• [0025]
    Each of the UE and the Node B may generate and transmit TPC bits in the TPC command 222 of the uplink DPCCH 220 and the downlink DPCCH (not shown), respectively, to control each others transmit power. When the UE communicates with, for example, a single Node B (e.g., when the UE is not in soft handoff), a single TPC command 222 may be received in each timeslot.
  • [0026]
    In an example, each slot 205 in the frame 200 may include a TPC command 222 with either 1 or 2 TPC bits. If a given slot 205 includes 2 TPC bits, the values for each of the 2 TPC bits may be identical; namely, the TPC bits in the TPC command 222 are either both “0” or both “1”, given as “00” and “11”, respectively. The TPC bits in the TPC command 222 may be used to adjust the downlink transmit power in order to converge the downlink transmit power to a desired target power. For example, if the TPC bits in the TPC command 222 are “0” or “00”, the downlink transmit power may be decreased. In another example, if the TPC bits in the TPC command 222 are “1” or “11”, the downlink transmit power may be increased.
  • [0027]
    While FIGS. 2 and 3 illustrate a 3GPP-UMTS uplink frame structure, a 3GPP2-UMTS uplink frame structure may be similar. However, a typical 3GPP2-UMTS uplink frame structure does not include the above-described TFCI 223 and FBI 224.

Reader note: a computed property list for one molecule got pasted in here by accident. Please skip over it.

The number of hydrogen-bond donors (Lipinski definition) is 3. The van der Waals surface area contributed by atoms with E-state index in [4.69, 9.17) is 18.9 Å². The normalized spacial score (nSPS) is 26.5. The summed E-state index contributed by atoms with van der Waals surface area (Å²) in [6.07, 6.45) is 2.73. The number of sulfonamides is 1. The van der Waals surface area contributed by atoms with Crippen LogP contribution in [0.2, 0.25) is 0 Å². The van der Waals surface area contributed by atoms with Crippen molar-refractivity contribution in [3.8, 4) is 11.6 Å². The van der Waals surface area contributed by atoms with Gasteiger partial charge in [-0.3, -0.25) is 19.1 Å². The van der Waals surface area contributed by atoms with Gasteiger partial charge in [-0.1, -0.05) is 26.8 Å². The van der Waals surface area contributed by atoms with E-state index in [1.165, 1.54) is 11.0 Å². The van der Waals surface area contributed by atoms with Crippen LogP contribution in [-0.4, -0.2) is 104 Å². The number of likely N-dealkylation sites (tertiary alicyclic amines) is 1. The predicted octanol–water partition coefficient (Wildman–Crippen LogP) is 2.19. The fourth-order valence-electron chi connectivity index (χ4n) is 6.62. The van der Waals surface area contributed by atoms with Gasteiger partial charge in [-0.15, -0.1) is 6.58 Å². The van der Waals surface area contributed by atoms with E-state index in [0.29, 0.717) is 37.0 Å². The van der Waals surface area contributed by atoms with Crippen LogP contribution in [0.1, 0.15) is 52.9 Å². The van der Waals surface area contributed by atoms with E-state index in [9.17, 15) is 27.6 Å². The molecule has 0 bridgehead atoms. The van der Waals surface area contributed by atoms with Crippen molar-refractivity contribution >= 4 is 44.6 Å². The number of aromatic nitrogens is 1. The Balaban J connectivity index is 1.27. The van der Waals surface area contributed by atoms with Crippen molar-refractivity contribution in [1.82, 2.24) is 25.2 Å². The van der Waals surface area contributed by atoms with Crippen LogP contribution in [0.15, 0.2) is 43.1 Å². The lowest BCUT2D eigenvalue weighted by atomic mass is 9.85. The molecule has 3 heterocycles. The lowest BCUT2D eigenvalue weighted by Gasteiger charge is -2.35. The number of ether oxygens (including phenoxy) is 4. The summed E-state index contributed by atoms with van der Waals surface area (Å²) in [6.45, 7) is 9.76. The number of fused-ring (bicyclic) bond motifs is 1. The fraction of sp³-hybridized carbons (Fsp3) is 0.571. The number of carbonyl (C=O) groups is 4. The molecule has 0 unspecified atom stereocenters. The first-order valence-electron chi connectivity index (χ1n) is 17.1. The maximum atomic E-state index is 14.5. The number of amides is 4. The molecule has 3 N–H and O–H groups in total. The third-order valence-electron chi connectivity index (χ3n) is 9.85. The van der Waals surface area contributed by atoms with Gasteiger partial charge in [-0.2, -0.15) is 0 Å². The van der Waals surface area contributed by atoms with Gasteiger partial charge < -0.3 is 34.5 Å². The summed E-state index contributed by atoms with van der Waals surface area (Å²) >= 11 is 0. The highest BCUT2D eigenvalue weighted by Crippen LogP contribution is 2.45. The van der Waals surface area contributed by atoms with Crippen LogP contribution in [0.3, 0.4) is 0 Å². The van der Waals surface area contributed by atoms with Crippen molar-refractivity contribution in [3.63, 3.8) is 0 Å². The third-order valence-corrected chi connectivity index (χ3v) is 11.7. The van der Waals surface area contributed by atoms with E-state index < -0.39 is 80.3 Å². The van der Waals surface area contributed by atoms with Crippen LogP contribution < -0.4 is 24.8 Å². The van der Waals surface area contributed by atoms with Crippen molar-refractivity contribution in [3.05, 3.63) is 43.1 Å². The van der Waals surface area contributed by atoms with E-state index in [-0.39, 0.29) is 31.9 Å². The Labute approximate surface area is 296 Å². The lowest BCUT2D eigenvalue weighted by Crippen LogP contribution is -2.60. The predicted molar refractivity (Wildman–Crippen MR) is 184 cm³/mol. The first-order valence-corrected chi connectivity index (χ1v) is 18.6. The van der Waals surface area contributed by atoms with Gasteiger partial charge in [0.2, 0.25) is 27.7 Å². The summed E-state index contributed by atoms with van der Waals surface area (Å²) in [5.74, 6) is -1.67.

• [0028]
    FIG. 4 illustrates a given subframe 230 of the HS-DPCCH 235. In the example where each frame 200 has a duration of 10 ms, each subframe 230 of the HS-DPCCH 235 may have a duration of 2 ms, which may be equivalent to 3 slots 205 for the DPCCH 220, where each slot 205 has a duration of 2/3 ms. Each subframe 230 may include a hybrid automatic request (HARQ)-acknowledgment (ACK) 410 and a channel quality indicator (CQI) 420. In an example, the HARQ-ACK 410 may be allotted 2560 chips (e.g., corresponding to a first slot 205 of the subframe 230) and the CQI 420 may be allotted 5120 chips (e.g., corresponding to second and third slots 205 of the subframe 230).
  • [0029]
    The CQI 420 may be reported once for each subframe 230, for example at an end of a given subframe 230 for which the CQI 420 is being reported. Thus, a highest rate that a UE may transmit the CQI 420 to a Node B may be once for every 3 slots 205 (e.g., 2 ms). However, to conserve UE battery power, 3GPP-UMTS standards allow the CQI 420 to be transmitted at a lower rate, for example every 80 subframes 230 or 240 slots 205.
  • Conventional Downlink Channel Quality Reporting
  • [0030]
    FIG. 5 illustrates a communication diagram of conventional CQI 420 reporting.
  • [0031]